Big dogs in little bodies, they don't moult, are good with kids and very loyal family dogs. They will walk as little or as far as you want to walk them. Our first Scott Jack wasn't a fan of cats, but this one, Murphy McManus is ok with them.

I also had the pleasure of owning a westie, he could be quite grumpy though, funny how the 2 breeds are so often confused yet are so different in character.

LadyTurmoil Tue 31-Dec-13 12:40:40

Please, please reconsider and think about getting a puppy through a rescue. They are usually fostered by families so have grown up in a family environment and have basic obedience (relevant to their age), housetrained or on their way to being, are well socialised. This can often be better than a litter from a breeder where they aren't always treated as family pets - I realise this is a generalisation but it does happen.

Are you near to Heathlands. They have some gorgeous pups at the moment lovely puppies

BitOfFunWithSanta Tue 31-Dec-13 01:02:06

Cavalier King Charles (they have a rescue site if you google) are amazing family pets. Good-natured, gentle, affectionate, love being walked but are happy to snooze if you can't manage it. Just get them health-checked.

PrincessFlirtyPants Tue 31-Dec-13 00:59:46

grin that was meant to say "and she is fantastic with children"

PrincessFlirtyPants Tue 31-Dec-13 00:59:17

I have a Shih Tzu and DH is fantastic with children. Only needs about 1hr exercise a day and has long hair, so minimal moulting.

I would highly recommend them as a breed.

guccigirly Tue 31-Dec-13 00:55:24

We have two young children over three years old and we got a rescue shitzu (not sure of spelling!) I have a medium sized house, didn't want a dog that moults hair all over the house and one that was child friendly and didn't need lots of exercise. Our dog was only 2 when we got her and she was monitored before we were given her to see what her temperament was like. She is adorable, but does bark quite a bit every time someone walks past the house.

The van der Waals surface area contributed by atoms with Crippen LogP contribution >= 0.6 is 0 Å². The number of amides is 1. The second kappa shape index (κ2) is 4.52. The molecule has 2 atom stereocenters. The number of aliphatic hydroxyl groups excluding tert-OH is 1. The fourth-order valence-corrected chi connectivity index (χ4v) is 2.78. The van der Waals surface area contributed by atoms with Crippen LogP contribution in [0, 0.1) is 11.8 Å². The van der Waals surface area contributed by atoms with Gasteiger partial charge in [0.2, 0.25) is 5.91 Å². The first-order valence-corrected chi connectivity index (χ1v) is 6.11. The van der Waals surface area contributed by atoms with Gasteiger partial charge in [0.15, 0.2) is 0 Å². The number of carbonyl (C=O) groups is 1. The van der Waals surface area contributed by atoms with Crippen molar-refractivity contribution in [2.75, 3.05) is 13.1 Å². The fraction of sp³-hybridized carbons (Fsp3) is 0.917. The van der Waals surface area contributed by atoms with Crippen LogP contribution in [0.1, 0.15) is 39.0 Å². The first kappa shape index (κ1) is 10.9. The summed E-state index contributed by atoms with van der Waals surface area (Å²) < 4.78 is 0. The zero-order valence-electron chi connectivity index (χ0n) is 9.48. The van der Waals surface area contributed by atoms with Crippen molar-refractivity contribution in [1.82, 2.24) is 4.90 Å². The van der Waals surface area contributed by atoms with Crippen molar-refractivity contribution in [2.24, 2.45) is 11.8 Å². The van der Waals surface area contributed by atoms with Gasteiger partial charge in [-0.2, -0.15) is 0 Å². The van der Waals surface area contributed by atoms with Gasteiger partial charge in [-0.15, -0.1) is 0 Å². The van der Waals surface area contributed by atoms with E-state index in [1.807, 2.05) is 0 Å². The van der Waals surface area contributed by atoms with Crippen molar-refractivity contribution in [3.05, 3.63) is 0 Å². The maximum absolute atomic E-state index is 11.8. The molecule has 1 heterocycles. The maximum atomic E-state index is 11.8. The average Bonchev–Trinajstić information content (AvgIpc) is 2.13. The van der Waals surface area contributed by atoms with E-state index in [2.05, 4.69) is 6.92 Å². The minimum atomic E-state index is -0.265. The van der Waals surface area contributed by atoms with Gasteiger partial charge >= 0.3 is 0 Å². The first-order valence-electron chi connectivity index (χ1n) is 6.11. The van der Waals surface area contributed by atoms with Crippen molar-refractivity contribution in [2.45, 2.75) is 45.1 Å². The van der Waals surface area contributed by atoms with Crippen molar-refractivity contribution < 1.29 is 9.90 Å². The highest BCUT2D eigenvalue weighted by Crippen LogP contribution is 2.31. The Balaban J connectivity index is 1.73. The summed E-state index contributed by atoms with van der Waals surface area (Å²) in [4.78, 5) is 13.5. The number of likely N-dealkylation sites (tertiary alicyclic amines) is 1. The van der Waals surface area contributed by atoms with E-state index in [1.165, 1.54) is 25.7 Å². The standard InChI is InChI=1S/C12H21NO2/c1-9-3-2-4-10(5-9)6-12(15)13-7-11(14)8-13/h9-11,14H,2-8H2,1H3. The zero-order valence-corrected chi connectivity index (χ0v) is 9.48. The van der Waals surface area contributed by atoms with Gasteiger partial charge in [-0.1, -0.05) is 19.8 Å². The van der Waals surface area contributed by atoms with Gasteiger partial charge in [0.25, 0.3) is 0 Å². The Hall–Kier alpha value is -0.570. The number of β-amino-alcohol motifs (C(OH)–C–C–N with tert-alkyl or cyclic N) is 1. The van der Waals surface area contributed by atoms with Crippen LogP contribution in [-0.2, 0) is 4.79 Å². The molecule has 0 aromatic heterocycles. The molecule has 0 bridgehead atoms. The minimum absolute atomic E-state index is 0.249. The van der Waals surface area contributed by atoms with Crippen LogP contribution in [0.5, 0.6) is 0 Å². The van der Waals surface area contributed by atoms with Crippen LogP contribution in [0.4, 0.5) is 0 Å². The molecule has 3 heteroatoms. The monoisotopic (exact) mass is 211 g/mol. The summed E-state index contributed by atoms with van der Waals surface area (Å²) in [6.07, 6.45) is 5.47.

Chihuahas are also lovely little dogs and don't take much exercising. Toy (tiny) and miniature (medium size) poodles are also lovely, I grew up with one for 15 years and they don't moult and are great with children.

Spaniels need a lot of exercise.

Good luck !

LadyTurmoil Tue 31-Dec-13 00:47:34

How about a cocker spaniel/terrier mix - 6 months old. They are a brother and sister - Dharma and Greg - very cute, born in the shelter, still with the mother, well socialised with other dogs of all sizes/ages, cats and people/children. They are in a small rescue abroad but can be easily adopted via Action Aid for Animals. Dharma and Greg

I know you said no rescue but these have been brought up from birth by a very dedicated group of rescuers who will give you an honest assessment. The charity provides backup for the whole life of the dog, you can join an FB group of UK adopters and get to know other people who've adopted through the charity. (Adoption costs are about £200). Just a thought smile

daisylulu Mon 30-Dec-13 18:53:20

Cocker spaniel (show type not working who require much more exercise). I have a 3 year old bitch and she is amazing. She's fantastic with my 2 year old DD, is actually quite lazy and is the most placid sweet little dog ever. I work 3 days per week and DH full time. She has a walk with a dog walker on one of my working days and my DM comes in the other 2 days. She is fine being left on her own though. She gets clipped by a mobile dog groomer every 6-10 weeks which costs £35. Absolutely amazing little dog. Love her to bits grin

unadulterateddad Mon 30-Dec-13 18:48:06

Another vote for Lurcher/Greyhound, fantastic pets and so even tempered. Plenty of rescue lurchers/greys out there looking for homes

MagratGarlik Mon 30-Dec-13 18:45:15

Greyhounds fold up very small, so don't need a big house. They also need very little exercise and are in general very gentle with children. A decent rescue would be able to steer you towards a child friendly one (both our dogs are rescues and we got the first when ds2 was only 2 years old, though ours are a whippet and a lurcher). Others on here have rescue greyhounds with young DC's.